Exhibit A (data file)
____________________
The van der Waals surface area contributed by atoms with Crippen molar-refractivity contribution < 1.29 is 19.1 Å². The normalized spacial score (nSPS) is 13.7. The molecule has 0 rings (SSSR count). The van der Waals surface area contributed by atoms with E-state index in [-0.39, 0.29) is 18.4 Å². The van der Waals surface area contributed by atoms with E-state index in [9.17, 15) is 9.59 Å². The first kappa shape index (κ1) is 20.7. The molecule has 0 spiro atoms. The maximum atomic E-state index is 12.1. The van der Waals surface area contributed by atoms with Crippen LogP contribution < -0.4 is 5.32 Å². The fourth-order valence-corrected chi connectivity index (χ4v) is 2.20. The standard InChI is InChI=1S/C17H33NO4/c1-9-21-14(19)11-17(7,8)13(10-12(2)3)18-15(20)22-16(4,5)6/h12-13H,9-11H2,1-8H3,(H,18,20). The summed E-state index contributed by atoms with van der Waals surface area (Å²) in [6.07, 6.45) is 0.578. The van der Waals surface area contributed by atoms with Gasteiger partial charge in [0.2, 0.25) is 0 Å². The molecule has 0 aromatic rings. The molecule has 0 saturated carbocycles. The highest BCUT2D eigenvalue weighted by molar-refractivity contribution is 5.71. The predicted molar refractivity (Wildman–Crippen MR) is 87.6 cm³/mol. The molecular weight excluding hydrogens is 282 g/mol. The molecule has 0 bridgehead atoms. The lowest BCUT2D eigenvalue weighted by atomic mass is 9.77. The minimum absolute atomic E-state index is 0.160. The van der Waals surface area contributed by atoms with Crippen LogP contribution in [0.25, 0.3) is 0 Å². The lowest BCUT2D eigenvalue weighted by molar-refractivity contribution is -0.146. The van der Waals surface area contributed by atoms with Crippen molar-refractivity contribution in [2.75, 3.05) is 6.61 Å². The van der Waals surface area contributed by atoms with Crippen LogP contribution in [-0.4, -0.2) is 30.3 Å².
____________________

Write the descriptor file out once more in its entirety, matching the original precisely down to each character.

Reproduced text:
The van der Waals surface area contributed by atoms with Crippen molar-refractivity contribution < 1.29 is 19.1 Å². The normalized spacial score (nSPS) is 13.7. The molecule has 0 rings (SSSR count). The van der Waals surface area contributed by atoms with E-state index in [-0.39, 0.29) is 18.4 Å². The van der Waals surface area contributed by atoms with E-state index in [9.17, 15) is 9.59 Å². The first kappa shape index (κ1) is 20.7. The molecule has 0 spiro atoms. The maximum atomic E-state index is 12.1. The van der Waals surface area contributed by atoms with Crippen LogP contribution < -0.4 is 5.32 Å². The fourth-order valence-corrected chi connectivity index (χ4v) is 2.20. The standard InChI is InChI=1S/C17H33NO4/c1-9-21-14(19)11-17(7,8)13(10-12(2)3)18-15(20)22-16(4,5)6/h12-13H,9-11H2,1-8H3,(H,18,20). The summed E-state index contributed by atoms with van der Waals surface area (Å²) in [6.07, 6.45) is 0.578. The van der Waals surface area contributed by atoms with Gasteiger partial charge in [0.2, 0.25) is 0 Å². The molecule has 0 aromatic rings. The molecule has 0 saturated carbocycles. The highest BCUT2D eigenvalue weighted by molar-refractivity contribution is 5.71. The predicted molar refractivity (Wildman–Crippen MR) is 87.6 cm³/mol. The molecular weight excluding hydrogens is 282 g/mol. The molecule has 0 bridgehead atoms. The lowest BCUT2D eigenvalue weighted by atomic mass is 9.77. The minimum absolute atomic E-state index is 0.160. The van der Waals surface area contributed by atoms with Crippen LogP contribution in [0.25, 0.3) is 0 Å². The lowest BCUT2D eigenvalue weighted by molar-refractivity contribution is -0.146. The van der Waals surface area contributed by atoms with Crippen molar-refractivity contribution in [2.75, 3.05) is 6.61 Å². The van der Waals surface area contributed by atoms with Crippen LogP contribution in [-0.4, -0.2) is 30.3 Å².